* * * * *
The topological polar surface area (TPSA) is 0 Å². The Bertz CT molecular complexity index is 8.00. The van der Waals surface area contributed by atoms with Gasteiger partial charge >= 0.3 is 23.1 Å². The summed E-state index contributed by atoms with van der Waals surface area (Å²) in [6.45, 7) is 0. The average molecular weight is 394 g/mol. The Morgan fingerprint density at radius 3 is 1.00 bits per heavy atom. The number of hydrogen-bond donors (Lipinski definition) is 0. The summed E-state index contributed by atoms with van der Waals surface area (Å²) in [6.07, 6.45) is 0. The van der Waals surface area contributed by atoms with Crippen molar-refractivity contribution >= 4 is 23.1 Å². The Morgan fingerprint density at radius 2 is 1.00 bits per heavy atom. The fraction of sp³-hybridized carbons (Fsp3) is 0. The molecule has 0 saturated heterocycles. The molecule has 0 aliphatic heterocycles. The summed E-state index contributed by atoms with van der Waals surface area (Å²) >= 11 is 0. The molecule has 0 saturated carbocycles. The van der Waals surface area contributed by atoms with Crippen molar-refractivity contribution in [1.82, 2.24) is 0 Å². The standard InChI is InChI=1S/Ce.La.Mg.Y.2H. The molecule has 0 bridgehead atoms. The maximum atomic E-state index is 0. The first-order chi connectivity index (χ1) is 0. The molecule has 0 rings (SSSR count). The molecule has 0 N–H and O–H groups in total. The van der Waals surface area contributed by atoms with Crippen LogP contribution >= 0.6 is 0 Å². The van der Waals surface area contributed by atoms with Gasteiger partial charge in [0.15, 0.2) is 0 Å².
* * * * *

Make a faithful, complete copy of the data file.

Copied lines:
The topological polar surface area (TPSA) is 0 Å². The Bertz CT molecular complexity index is 8.00. The van der Waals surface area contributed by atoms with Gasteiger partial charge >= 0.3 is 23.1 Å². The summed E-state index contributed by atoms with van der Waals surface area (Å²) in [6.45, 7) is 0. The average molecular weight is 394 g/mol. The Morgan fingerprint density at radius 3 is 1.00 bits per heavy atom. The number of hydrogen-bond donors (Lipinski definition) is 0. The summed E-state index contributed by atoms with van der Waals surface area (Å²) in [6.07, 6.45) is 0. The van der Waals surface area contributed by atoms with Crippen molar-refractivity contribution >= 4 is 23.1 Å². The Morgan fingerprint density at radius 2 is 1.00 bits per heavy atom. The fraction of sp³-hybridized carbons (Fsp3) is 0. The molecule has 0 saturated heterocycles. The molecule has 0 aliphatic heterocycles. The summed E-state index contributed by atoms with van der Waals surface area (Å²) >= 11 is 0. The molecule has 0 saturated carbocycles. The van der Waals surface area contributed by atoms with Crippen molar-refractivity contribution in [1.82, 2.24) is 0 Å². The standard InChI is InChI=1S/Ce.La.Mg.Y.2H. The molecule has 0 bridgehead atoms. The maximum atomic E-state index is 0. The first-order chi connectivity index (χ1) is 0. The molecule has 0 rings (SSSR count). The molecule has 0 N–H and O–H groups in total. The van der Waals surface area contributed by atoms with Crippen LogP contribution >= 0.6 is 0 Å². The van der Waals surface area contributed by atoms with Gasteiger partial charge in [0.15, 0.2) is 0 Å².